A group of former Iraqi technocrats is urging the international community to contribute to rebuilding Iraq. The group is attending a conference on Iraq at the United Nations.
Before the war, the 12 Iraqis in the delegation served in various sectors of Saddam Hussein's government. Now, they say the are working directly with the U.S.-led coalition and are using their technical expertise to help their country rebuild.
Akila Al Hashimi used to work for Iraq's Ministry of Foreign Affairs. As spokesperson for the group, she says she is bringing a message to potential international donors during a conference Tuesday sponsored by the United Nations Development Program.
"We came to New York to be present at this donor conference and at the beginning to tell everybody, the international community, that Iraq is back," she says. And [we are here to say] that Iraq is willing to participate in every United Nations and international activity and then to really ask donor countries and donor organizations to help Iraq in this period of transition."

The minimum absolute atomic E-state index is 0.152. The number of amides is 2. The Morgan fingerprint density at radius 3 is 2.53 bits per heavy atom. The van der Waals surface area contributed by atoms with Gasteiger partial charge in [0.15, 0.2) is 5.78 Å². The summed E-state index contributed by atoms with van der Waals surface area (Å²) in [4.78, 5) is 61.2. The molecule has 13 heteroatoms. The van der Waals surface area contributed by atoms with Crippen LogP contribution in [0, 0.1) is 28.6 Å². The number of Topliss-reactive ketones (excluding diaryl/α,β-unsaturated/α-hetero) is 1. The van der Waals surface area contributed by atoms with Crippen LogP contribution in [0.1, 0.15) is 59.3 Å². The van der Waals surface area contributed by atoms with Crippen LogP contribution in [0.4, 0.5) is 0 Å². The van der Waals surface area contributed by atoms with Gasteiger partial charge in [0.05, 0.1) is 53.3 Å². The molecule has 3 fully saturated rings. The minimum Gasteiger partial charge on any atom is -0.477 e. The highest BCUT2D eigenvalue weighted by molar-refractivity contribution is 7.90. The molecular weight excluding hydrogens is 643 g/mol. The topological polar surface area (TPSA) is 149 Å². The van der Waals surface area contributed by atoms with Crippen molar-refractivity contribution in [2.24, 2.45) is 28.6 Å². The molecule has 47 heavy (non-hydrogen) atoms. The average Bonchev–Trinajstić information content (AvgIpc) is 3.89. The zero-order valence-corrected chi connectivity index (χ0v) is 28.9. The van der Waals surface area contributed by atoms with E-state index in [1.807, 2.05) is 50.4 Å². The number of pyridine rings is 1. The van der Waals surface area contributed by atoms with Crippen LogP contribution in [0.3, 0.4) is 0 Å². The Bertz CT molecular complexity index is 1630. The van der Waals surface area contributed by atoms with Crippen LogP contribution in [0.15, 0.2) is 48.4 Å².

A news conference at the United Nations with four of the Iraqi delegates revealed some of the details of how the coalition is trying to run Iraq in the immediate post-war period before a new Iraqi government is formed.
The Iraqi delegates say they communicated with the coalition while in their previous position.
Faris Abdulrazziq Alasam, the Acting Deputy-Mayor of Baghdad, first contacted the coalition during the war when he was the director general of planning, water and sewage supervision in Bagdad. His task was to keep the water supply flowing during the war.
He says the technocrats' wide-range of experience is useful for the coalition. "Knowing our sectors makes us aware of the ins-and-outs. We can identify priorities, we can make excellent assessments for the present situation, things that should be done in the short-term, the mid-term, the long term, how to provide funds for them," he says. "I think this is one of the reasons why we are here."
At the same time that the Iraqis are asking for funds to rebuild Iraq, the United Nations is appealing for $225 million for Iraq's humanitarian needs.